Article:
The owners are now at risk of losing all five properties as the local authority have proposed an enforcement to flatten the whole development due to the complications with each property, regardless of the fact some houses meet the standards for the initial planning permissions in which were provided by Sparkle Developments, these were also approved by the council back in 2014. As of now the proposal to demolish the whole development is still at a halt as the developers have appealed the decision in hopes to save the properties.

 An owner of one of the properties, Elan Raja, has come out and told Bolton news that he remains “committed to working with the authority to find a compromise”,  even with this appeal planning chiefs have told the developers that the only tolerable plan for the future of these properties is to resist some of the houses and partially demolish others, although this may seem like the most applicable resolution to the situation the developers still remain stuck in their own plans. Another proposal came about in December of 2018, during a private meeting between the homeowners, to demolish one property but rebuilding it under 100 feet to the north-east, and another 57 feet north of the original placement of the property, however the planning agency which is working on behalf of the homeowners has not yet responded – even after being contacted several times.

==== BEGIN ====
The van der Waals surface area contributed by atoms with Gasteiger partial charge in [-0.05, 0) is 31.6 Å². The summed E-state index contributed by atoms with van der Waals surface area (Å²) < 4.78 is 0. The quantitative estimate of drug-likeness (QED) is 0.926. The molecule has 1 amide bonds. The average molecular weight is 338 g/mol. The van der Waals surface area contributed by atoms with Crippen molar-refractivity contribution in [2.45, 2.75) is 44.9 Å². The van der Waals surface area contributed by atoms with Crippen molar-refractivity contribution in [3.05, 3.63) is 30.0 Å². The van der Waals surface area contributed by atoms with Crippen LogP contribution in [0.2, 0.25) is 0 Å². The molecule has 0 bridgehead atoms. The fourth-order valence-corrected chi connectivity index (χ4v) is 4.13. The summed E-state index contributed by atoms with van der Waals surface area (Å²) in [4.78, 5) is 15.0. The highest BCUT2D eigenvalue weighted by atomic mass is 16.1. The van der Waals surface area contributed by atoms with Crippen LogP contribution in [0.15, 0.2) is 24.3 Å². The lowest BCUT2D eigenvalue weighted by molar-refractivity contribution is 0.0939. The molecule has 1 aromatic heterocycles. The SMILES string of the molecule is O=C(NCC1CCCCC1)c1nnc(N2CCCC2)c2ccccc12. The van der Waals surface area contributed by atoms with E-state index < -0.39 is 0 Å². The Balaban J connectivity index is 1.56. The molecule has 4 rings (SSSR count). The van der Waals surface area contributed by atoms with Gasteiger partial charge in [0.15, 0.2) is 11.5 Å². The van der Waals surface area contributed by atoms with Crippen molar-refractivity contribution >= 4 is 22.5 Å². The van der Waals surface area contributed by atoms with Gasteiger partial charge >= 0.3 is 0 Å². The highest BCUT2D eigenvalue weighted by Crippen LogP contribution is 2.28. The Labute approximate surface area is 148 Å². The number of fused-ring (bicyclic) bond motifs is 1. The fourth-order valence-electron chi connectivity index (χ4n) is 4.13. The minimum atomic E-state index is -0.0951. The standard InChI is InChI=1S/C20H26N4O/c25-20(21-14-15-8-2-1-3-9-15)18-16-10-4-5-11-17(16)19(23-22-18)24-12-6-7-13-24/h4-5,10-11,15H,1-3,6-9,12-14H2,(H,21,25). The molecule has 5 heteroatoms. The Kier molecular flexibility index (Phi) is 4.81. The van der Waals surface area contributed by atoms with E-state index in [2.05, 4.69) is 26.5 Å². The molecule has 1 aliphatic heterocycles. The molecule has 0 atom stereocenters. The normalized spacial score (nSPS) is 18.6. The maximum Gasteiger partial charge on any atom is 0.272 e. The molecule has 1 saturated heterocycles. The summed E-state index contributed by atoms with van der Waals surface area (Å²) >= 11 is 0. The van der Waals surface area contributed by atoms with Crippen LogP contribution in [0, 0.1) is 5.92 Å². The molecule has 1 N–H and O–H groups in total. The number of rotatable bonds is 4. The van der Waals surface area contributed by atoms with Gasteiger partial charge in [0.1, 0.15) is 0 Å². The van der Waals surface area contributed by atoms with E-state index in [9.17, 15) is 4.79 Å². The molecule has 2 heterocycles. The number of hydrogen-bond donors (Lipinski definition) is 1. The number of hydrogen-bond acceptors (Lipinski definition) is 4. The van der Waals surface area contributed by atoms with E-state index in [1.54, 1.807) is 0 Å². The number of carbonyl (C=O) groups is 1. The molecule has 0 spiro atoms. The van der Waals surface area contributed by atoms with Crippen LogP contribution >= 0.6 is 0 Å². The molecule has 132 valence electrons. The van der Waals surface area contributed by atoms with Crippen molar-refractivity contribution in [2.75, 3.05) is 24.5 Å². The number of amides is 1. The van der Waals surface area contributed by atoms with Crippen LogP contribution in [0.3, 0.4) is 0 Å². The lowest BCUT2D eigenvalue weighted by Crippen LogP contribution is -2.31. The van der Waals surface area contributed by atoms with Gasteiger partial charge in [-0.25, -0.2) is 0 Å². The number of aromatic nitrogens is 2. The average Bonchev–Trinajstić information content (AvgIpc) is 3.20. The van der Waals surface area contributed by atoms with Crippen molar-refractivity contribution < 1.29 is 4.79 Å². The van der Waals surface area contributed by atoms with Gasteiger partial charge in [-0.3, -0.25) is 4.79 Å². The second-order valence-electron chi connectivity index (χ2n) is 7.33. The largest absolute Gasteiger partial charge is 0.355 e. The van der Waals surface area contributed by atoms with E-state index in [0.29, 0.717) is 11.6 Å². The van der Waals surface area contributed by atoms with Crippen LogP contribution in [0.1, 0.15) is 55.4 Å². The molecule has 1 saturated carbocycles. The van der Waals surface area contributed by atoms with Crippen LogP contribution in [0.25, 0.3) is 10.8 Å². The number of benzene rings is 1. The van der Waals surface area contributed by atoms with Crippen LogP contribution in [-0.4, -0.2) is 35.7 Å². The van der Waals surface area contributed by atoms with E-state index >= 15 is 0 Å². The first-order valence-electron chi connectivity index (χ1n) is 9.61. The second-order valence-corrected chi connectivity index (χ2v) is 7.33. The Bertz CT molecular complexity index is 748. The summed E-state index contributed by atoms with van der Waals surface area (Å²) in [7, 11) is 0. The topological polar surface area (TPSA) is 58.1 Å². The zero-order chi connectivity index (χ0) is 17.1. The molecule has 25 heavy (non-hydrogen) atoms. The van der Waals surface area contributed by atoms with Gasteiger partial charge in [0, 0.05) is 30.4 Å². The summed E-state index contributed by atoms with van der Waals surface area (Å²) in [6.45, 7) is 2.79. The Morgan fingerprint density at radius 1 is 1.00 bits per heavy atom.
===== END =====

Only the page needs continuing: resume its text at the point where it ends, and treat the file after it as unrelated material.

These houses remain unfinished as of September 2019, as they have yet to create a plan of action for the future, in November there will be a hearing for the appeal of losing the houses all together, that will decide the future for these five houses.


Faith Wood 

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Has the wool been pulled over our eyes?